A mixed-methods approach using the combination of quantitative and qualitative data was adopted, with survey questionnaires, semi-structured interviews and a focus group. The study used a sequential explanatory design, Reference Creswell and Plano Clark13 whereby qualitative data were gathered to explore and explain the quantitative result. Data collection was carried out between April and July 2006, i.e. 15-19 months after the tsunami.
A questionnaire (available from the authors on request) was developed with significant input from tsunami survivors to generate quantitative and qualitative information regarding experiences and perceptions of efficacy of support from various agencies during the first few days, the first 2 months and subsequently. It consisted of a combination of multiple choice questions, open-ended questions and 1-7 visual analogue scales where 1 indicated ‘as ineffective as I can imagine’, 4 ‘neither effective nor ineffective’ and 7 ‘as effective as I can imagine’. Separate versions were developed to gather the views of those who were in the affected areas at the time of the tsunami and those who were in the UK or elsewhere in the world. Participants were also asked to complete the revised Impact of Event Scale (IES-R) Reference Weiss, Marmer, Wilson and Keane14 and the Hospital Anxiety and Depression Scale (HADS), Reference Zigmond and Snaith15 well-validated self-report measures to determine PTSD, anxiety and depression symptomatology.
Interviews were conducted throughout the UK by trained professionals and sought to elaborate on information gained through the written questionnaire.
Preliminary findings were shared with a group of ten survivors and family members to ascertain whether emerging themes corresponded with their experiences. The focus group was facilitated by a consultant clinical psychologist (V.N.).
A triangulation approach using the information gained from the survey, the semi-structured interviews and the focus group was adopted to ensure reliability. The quantitative data from the survey were analysed using SPSS software for Windows. Independent sample t-tests were used to examine hypothesised relationships between different groups of participants using the total IES-R score as the outcome variable. The qualitative data were analysed by two researchers using an interpretive phenomenological analysis approach and the software package NVivo 7 (www.qsrinternational.com) for Windows. Emerging themes were developed by reading and re-reading the verbatim data until a number of meaningful categories were created. Towards the end of the qualitative analysis process no new categories were created, suggesting that all major themes had been identified.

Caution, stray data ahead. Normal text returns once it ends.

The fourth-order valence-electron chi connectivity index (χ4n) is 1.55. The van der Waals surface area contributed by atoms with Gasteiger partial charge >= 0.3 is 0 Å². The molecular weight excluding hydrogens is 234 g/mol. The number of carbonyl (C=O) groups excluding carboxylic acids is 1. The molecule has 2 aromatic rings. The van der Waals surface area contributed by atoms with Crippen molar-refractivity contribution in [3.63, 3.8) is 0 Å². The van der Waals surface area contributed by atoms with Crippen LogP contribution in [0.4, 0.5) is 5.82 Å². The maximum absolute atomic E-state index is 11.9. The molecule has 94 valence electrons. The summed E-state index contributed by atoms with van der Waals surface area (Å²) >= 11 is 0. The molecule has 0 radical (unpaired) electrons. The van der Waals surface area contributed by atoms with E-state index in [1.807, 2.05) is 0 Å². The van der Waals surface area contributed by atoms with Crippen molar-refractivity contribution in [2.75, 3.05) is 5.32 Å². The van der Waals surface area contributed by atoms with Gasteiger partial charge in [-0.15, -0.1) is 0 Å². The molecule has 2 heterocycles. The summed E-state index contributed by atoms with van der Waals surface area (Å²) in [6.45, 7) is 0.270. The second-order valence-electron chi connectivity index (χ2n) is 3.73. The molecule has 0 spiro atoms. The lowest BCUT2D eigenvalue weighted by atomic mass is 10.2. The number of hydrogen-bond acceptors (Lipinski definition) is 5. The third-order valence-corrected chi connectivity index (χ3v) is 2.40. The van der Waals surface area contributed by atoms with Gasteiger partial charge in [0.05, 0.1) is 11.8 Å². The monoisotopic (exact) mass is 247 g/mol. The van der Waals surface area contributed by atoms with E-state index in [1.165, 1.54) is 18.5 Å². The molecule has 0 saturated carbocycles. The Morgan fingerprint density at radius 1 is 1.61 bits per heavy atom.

Perceived effectiveness of support
People’s experiences of official/agency support following the tsunami were extremely variable. Table 1 shows the perceived levels of effectiveness of various people/agencies using mean scores from the 1-7 visual analogue scales.
|During the first 2 months
|From first 2 months
|n Footnote b||Mean score
|n Footnote b||Mean score
|n Footnote b||Mean score
|Average scores on effectiveness of different agencies|
|Tourists||37||5.7 (1.5)||Footnote *||Footnote *||Footnote *||Footnote *|
|Local people/services||57||5.6 (1.5)||Footnote *||Footnote *||Footnote *||Footnote *|
|People travelling with my loved ones||21||5.0 (2.2)||Footnote *||Footnote *||Footnote *||Footnote *|
|Friends/contacts in other areas||27||5.0 (2.5)||Footnote *||Footnote *||Footnote *||Footnote *|
|UK emergency telephone line||48||2.4 (1.9)||Footnote *||Footnote *||Footnote *||Footnote *|
|Non-UK agencies||37||4.0 (2.2)||Footnote *||Footnote *||Footnote *||Footnote *|
|Unknown officials||20||2.6 (2.5)||Footnote *||Footnote *||Footnote *||Footnote *|
|Red Cross||38||3.1 (2.2)||Footnote *||Footnote *||Footnote *||Footnote *|
|Embassy/consul of the relevant country||32||3.1 (2.1)||Footnote *||Footnote *||Footnote *||Footnote *|
|FCO/UK embassy||77||2.7 (2.0)||51||3.5 (2.1)||Footnote *||Footnote *|
|Police family liaison officers||22||2.4 (2.1)||68||4.9 (2.1)||56||5.1 (2.1)|
|Tsunami Support Network via the Red Cross and FCO||Footnote *||Footnote *||56||5.1 (2.1)||66||5.6 (1.7)|
|Local GP||Footnote *||Footnote *||65||4.8 (2.2)||50||4.9 (2.0)|
|Police||Footnote *||Footnote *||54||4.8 (2.1)||42||5.0 (2.1)|
|Privately funded counselling/therapy||Footnote *||Footnote *||28||4.6 (2.1)||25||4.7 (2.1)|
|Local hospitals - physical care||Footnote *||Footnote *||27||4.4 (2.3)||21||4.1 (2.6)|
|FCO assistance package||Footnote *||Footnote *||36||4.2 (2.5)||44||4.8 (2.3)|
|Experience of how well agencies worked together||30||2.8 (2.0)||54||3.5 (2.1)||52||3.7 (2.2)|
|Department for Work and Pensions||Footnote *||Footnote *||14||3.1 (2.4)||19||3.9 (2.5)|
|NHS-funded counselling/therapy||Footnote *||Footnote *||38||3.0 (2.1)||28||3.8 (2.3)|
|Voluntary agencies||Footnote *||Footnote *||17||2.5 (2.0)||24||3.7 (2.6)|
|Local Social Services||Footnote *||Footnote *||17||2.1 (1.9)||15||2.3 (2.0)|
|Memorial service organised by the Department for Culture, Media and Sport||Footnote *||Footnote *||Footnote *||Footnote *||64||5.2 (2.2)|
|FCO assistance to return for anniversary||Footnote *||Footnote *||Footnote *||Footnote *||41||4.4 (2.7)|
FCO, Foreign and Commonwealth Office; GP, general practitioner; NHS, National Health Service.
a. The rating of effectiveness was on a scale from 1 to 7, where 1 was ‘as ineffective as I can imagine’, 4 was ‘neither effective nor ineffective’ and 7 was ‘as effective as I can imagine’.
b. Number reporting contact with specific agency.
* Question not asked.
Immediate aftermath Overall, individuals felt that the level of agency support was ineffective in the minutes and hours after the tsunami (mean = 3.0, s.d. = 1.8, n = 60) and a few days afterwards (mean = 3.7, s.d. = 2.0, n = 51). In the first hours and days, local people/services and fellow travellers were perceived as providing the most effective support. There was no expectation of significant external help until day 2-3 but even after this time no UK agency was perceived as providing effective support.